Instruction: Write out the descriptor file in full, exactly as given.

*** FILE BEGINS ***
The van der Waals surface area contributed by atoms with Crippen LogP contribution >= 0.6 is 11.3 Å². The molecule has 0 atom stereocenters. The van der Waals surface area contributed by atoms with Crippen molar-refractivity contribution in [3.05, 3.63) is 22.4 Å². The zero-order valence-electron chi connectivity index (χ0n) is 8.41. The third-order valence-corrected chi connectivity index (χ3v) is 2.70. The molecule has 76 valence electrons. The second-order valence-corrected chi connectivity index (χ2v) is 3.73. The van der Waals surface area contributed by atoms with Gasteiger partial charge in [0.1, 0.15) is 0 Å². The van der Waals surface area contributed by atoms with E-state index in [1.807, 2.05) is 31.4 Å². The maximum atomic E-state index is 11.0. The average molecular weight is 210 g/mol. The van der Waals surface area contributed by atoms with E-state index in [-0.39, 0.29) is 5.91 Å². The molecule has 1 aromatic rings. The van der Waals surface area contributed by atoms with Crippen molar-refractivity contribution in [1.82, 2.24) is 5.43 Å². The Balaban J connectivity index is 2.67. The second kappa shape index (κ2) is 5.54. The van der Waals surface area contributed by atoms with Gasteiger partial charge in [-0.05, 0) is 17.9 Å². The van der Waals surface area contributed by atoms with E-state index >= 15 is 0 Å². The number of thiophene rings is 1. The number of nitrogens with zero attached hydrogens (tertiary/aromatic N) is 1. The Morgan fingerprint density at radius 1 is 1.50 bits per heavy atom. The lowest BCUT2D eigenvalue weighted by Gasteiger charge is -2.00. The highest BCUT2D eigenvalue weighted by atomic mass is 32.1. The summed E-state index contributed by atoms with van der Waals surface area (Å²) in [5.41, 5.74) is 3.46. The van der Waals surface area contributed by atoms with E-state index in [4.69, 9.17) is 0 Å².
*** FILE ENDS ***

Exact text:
The van der Waals surface area contributed by atoms with Crippen LogP contribution >= 0.6 is 11.3 Å². The molecule has 0 atom stereocenters. The van der Waals surface area contributed by atoms with Crippen molar-refractivity contribution in [3.05, 3.63) is 22.4 Å². The zero-order valence-electron chi connectivity index (χ0n) is 8.41. The third-order valence-corrected chi connectivity index (χ3v) is 2.70. The molecule has 76 valence electrons. The second-order valence-corrected chi connectivity index (χ2v) is 3.73. The van der Waals surface area contributed by atoms with Gasteiger partial charge in [0.1, 0.15) is 0 Å². The van der Waals surface area contributed by atoms with E-state index in [1.807, 2.05) is 31.4 Å². The maximum atomic E-state index is 11.0. The average molecular weight is 210 g/mol. The van der Waals surface area contributed by atoms with E-state index in [-0.39, 0.29) is 5.91 Å². The molecule has 1 aromatic rings. The van der Waals surface area contributed by atoms with Crippen molar-refractivity contribution in [1.82, 2.24) is 5.43 Å². The Balaban J connectivity index is 2.67. The second kappa shape index (κ2) is 5.54. The van der Waals surface area contributed by atoms with Gasteiger partial charge in [-0.05, 0) is 17.9 Å². The van der Waals surface area contributed by atoms with E-state index >= 15 is 0 Å². The number of thiophene rings is 1. The number of nitrogens with zero attached hydrogens (tertiary/aromatic N) is 1. The Morgan fingerprint density at radius 1 is 1.50 bits per heavy atom. The lowest BCUT2D eigenvalue weighted by Gasteiger charge is -2.00. The highest BCUT2D eigenvalue weighted by atomic mass is 32.1. The summed E-state index contributed by atoms with van der Waals surface area (Å²) in [5.41, 5.74) is 3.46. The van der Waals surface area contributed by atoms with E-state index in [4.69, 9.17) is 0 Å².